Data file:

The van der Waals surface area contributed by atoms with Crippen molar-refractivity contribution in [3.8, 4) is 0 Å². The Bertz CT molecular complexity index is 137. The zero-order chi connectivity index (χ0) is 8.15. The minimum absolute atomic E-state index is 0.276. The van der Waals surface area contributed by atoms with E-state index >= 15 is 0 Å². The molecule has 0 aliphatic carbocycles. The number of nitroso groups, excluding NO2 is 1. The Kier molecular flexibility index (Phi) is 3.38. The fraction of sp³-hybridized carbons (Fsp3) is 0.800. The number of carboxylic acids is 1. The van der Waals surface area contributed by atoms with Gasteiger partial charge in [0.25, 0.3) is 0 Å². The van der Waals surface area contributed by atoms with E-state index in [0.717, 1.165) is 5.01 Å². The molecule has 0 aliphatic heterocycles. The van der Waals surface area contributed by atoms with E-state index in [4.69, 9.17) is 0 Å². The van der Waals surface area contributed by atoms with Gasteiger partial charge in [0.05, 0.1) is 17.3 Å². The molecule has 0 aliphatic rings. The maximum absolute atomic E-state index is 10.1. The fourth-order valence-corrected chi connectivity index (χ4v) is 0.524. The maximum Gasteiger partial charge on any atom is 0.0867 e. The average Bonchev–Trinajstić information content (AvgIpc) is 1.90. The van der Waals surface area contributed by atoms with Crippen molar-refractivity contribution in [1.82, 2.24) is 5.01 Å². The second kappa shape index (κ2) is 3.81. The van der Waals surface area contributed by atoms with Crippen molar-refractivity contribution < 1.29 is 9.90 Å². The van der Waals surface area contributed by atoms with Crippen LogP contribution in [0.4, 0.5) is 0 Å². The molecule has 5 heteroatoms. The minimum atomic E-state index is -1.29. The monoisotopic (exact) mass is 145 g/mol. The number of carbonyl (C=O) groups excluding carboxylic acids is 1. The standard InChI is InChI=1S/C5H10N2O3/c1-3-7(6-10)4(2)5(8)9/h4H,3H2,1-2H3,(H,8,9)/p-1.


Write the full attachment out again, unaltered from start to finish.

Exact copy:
The van der Waals surface area contributed by atoms with Crippen molar-refractivity contribution in [3.8, 4) is 0 Å². The Bertz CT molecular complexity index is 137. The zero-order chi connectivity index (χ0) is 8.15. The minimum absolute atomic E-state index is 0.276. The van der Waals surface area contributed by atoms with E-state index >= 15 is 0 Å². The molecule has 0 aliphatic carbocycles. The number of nitroso groups, excluding NO2 is 1. The Kier molecular flexibility index (Phi) is 3.38. The fraction of sp³-hybridized carbons (Fsp3) is 0.800. The number of carboxylic acids is 1. The van der Waals surface area contributed by atoms with Gasteiger partial charge in [0.25, 0.3) is 0 Å². The van der Waals surface area contributed by atoms with E-state index in [0.717, 1.165) is 5.01 Å². The molecule has 0 aliphatic heterocycles. The van der Waals surface area contributed by atoms with E-state index in [4.69, 9.17) is 0 Å². The van der Waals surface area contributed by atoms with Gasteiger partial charge in [0.05, 0.1) is 17.3 Å². The molecule has 0 aliphatic rings. The maximum absolute atomic E-state index is 10.1. The fourth-order valence-corrected chi connectivity index (χ4v) is 0.524. The maximum Gasteiger partial charge on any atom is 0.0867 e. The average Bonchev–Trinajstić information content (AvgIpc) is 1.90. The van der Waals surface area contributed by atoms with Crippen molar-refractivity contribution in [1.82, 2.24) is 5.01 Å². The second kappa shape index (κ2) is 3.81. The van der Waals surface area contributed by atoms with Crippen molar-refractivity contribution < 1.29 is 9.90 Å². The van der Waals surface area contributed by atoms with Crippen LogP contribution in [0.4, 0.5) is 0 Å². The molecule has 5 heteroatoms. The minimum atomic E-state index is -1.29. The monoisotopic (exact) mass is 145 g/mol. The number of carbonyl (C=O) groups excluding carboxylic acids is 1. The standard InChI is InChI=1S/C5H10N2O3/c1-3-7(6-10)4(2)5(8)9/h4H,3H2,1-2H3,(H,8,9)/p-1.